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Sex Club Files Suit Against DPD

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Bradley Mitchell highlighted in the image (credit: CBS)

Bradley Mitchell highlighted in the image (credit: CBS)

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Written by Brian Maass
DENVER (CBS4) – The owner and two volunteers at a former Denver swingers club filed a civil lawsuit this week against the Denver Police Department claiming officers used excessive force on an employee, then stole a videotape that police believed showed the incident.

Denver police are strongly disputing the charges of stealing evidence.

“That’s absolutely untrue,” said Denver police spokesman Lt. Matt Murray when told of the lawsuit accusations. “I think they are seeing something and trying to make something bigger out of it.”

The lawsuit arises out of a DPD raid on the Scarlet Ranch, a swingers club that was located at 424 Broadway in Denver. The club has since moved to a new location in Littleton.

Videotape broadcast by CBS4 shows Denver vice officers entering the club May 5, 2010 as part of an investigation into potential illegal drug use and unlicensed alcohol sales at the establishment. Within a few minutes, the officers encountered Bradley Mitchell, who is characterized as a club member and “volunteer.”

When officers asked Mitchell for keys so they could enter the club’s office, Mitchell refused to provide the keys, insisting on seeing a search warrant, which the officers did not have and said they did not need.

Officers then arrested Mitchell for interference. Videotape shows Mitchell, who was seated, being pulled up by an officer and forcefully thrown to the ground. Several officers strike Mitchell who they say was uncooperative, hostile and resisting arrest.

“I determined the suspect posed a significant officer safety risk to myself and the officers posted nearby,” wrote Sgt. Daniel Steele.

“There was no justifiable basis to do that,” said attorney Lonn Heymann, who represents the club. “When they got a little pushback they got frustrated and angry and took out that frustration on Brad.”

Mitchell told the vice officers that the takedown had been recorded by a surveillance camera. Additional videotape then shows the officers in another room at the club, searching for the recorder that held the surveillance tape Mitchell had mentioned. Officers can be seen finding a machine, climbing up on a chair and removing a videotape from the machine. However the tape that they removed was not the surveillance tape and was unrelated to what had occurred.

On an evidence log listing what the officers took from the Scarlet Ranch that night, there is no mention of the videotape officers are seen removing from a machine.

“Our theory of why they took the tape is they were destroying evidence of the previous wrongful excessive force,” said Heymann. “They believed they had footage of what had happened. That’s our allegation and complaint. Under the circumstances, a reasonable explanation is they were trying to destroy evidence of what they had done,”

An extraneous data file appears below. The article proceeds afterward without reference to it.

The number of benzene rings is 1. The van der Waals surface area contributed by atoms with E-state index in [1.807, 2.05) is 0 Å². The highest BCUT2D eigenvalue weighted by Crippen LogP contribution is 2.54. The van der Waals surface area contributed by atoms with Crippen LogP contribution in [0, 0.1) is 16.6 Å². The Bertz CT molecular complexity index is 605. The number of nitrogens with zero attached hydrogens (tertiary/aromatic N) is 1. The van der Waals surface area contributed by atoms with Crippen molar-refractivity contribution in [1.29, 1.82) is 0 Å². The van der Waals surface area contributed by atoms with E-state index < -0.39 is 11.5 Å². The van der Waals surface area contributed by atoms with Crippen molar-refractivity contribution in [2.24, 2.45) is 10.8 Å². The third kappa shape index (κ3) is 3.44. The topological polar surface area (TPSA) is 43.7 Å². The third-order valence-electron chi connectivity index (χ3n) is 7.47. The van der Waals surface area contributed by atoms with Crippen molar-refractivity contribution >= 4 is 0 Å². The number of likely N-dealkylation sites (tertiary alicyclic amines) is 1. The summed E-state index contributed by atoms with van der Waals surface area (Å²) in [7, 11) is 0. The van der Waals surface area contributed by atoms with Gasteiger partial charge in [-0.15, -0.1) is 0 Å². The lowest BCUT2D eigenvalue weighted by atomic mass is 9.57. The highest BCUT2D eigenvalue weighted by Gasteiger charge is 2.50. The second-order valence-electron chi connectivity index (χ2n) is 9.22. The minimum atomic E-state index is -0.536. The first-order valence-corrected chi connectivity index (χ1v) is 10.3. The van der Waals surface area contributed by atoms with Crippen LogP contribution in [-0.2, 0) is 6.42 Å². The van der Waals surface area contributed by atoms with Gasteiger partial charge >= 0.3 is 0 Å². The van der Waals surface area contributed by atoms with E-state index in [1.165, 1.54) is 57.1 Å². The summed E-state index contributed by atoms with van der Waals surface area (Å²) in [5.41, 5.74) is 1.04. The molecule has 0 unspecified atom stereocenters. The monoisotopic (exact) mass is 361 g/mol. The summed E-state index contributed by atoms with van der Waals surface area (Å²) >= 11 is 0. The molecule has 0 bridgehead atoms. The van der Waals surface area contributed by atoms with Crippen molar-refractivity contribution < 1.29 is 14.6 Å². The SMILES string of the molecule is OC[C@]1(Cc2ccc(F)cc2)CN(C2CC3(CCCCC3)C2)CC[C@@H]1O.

Heymann said the tape in question was a movie, not club surveillance video.

Heymann said the tape disappeared and was never seen again. He accuses police of trying to “steal and conceal.”

“Members of Vice Team 50 attempted to conspire to cover-up and conceal the evidence of police misconduct,” the lawsuit states.

“It’s easy to make these kinds of accusations,” Murray said.

Murray told CBS4 there is a completely innocent explanation for what the club cameras recorded. He acknowledges officers went hunting for the surveillance tape.

“They have to document what happened in that room, so they were looking for it as evidence in his new case of resisting arrest and for our use of force investigation. They were looking for a tape to document what happened in the room,” Murray said.

Murray described the accusations in the lawsuit as having “no merit, no basis. Officers should be looking for evidence like that. That’s exactly what they should be doing and I think that’s what the public expects them to do.”

He said the videotape was not mentioned on the police evidence log of what was taken because he insisted officers left it behind when they determined it was not a surveillance tape and not relevant to their investigation.

“There’s no cover up,” Murray said.

Heymann said the tape in question was not left behind by police and was never located after the raid.

Police charged Mitchell with resistance, interference, dispensing alcohol without a license and providing glasses/mixers for alcohol. He said he was jailed for 13 hours. But five months after the raid, a Denver judge dismissed all criminal charges against Mitchell, apparently because a police officer did not show up for multiple court appearances.

Heymann said his clients hope the lawsuit leads to policy and procedural changes at the Denver Police Department and compensation for the violation of their constitutional rights.

LINK: Read The Entire Lawsuit

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